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Prevention, Diagnosis, and Treatment
More than 221,000 people will be diagnosed with lung cancer in the United States each year. Slightly more than 158,000 people will die, more than from colon, breast, and prostate cancers combined.
These sobering statistics motivate the team devoted to lung cancer at Johns Hopkins in their efforts to offer those at risk for lung cancer tools and knowledge to prevent the disease and to offer those patients diagnosed with lung cancer expert treatment and groundbreaking clinical trials.
A multidisciplinary approach
Because lung cancer requires a multi-modality (more than one treatment) approach, the lung cancer team at Johns Hopkins operates as a multidisciplinary unit that includes medical oncologists, thoracic surgeons, radiation oncologists, pulmonologists, nurse practitioners, and others. These specialists participate in Johns Hopkins’ multidisciplinary clinic, which offers patients and their families the opportunity to meet with the specialists to discuss the diagnosis and create a treatment plan.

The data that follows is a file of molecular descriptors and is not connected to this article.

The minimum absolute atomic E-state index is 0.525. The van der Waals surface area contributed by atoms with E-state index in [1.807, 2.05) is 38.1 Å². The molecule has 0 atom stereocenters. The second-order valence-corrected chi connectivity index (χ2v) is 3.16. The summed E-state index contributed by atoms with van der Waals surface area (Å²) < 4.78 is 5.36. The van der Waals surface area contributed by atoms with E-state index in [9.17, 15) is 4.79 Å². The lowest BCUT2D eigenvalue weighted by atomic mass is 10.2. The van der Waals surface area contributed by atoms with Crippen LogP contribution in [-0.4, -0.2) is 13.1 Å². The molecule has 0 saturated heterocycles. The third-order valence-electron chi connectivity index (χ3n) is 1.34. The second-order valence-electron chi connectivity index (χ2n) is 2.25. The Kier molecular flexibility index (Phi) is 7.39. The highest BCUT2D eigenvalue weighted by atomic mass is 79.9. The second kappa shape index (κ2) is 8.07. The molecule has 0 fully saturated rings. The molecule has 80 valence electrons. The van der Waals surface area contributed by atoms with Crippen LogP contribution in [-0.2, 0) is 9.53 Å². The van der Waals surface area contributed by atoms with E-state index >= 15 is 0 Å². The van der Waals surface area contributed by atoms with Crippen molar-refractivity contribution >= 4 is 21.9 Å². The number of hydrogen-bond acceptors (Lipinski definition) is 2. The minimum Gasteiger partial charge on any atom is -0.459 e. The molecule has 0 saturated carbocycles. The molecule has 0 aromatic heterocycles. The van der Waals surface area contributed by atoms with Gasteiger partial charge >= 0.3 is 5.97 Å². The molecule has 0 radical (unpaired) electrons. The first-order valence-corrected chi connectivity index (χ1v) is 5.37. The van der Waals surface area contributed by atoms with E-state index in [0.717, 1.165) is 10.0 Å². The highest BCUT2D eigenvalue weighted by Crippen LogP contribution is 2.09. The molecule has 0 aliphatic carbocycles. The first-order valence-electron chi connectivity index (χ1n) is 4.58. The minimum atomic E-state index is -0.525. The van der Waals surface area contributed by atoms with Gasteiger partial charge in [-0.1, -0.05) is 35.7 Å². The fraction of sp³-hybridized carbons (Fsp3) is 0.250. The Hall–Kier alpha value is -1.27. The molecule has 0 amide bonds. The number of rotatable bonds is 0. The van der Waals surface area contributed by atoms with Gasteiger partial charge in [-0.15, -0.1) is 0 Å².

For every member of the team, the goal is to offer patients the best prognosis possible. That’s why practitioners at Johns Hopkins often do research as well. Researchers can offer the latest experimental treatments to patients. Working across disciplines opens up new possibilities for better ways to treat lung cancer. Lung cancer patients at Johns Hopkins receive not only experienced, specialized care but also benefit from the pioneering lung cancer research that has resulted in new treatments and therapies.
With the pioneering research in epigenetics, signal transduction, immunotherapy, and biomarkers taking place at Johns Hopkins, the promise of longer life is closer than ever to becoming a reality.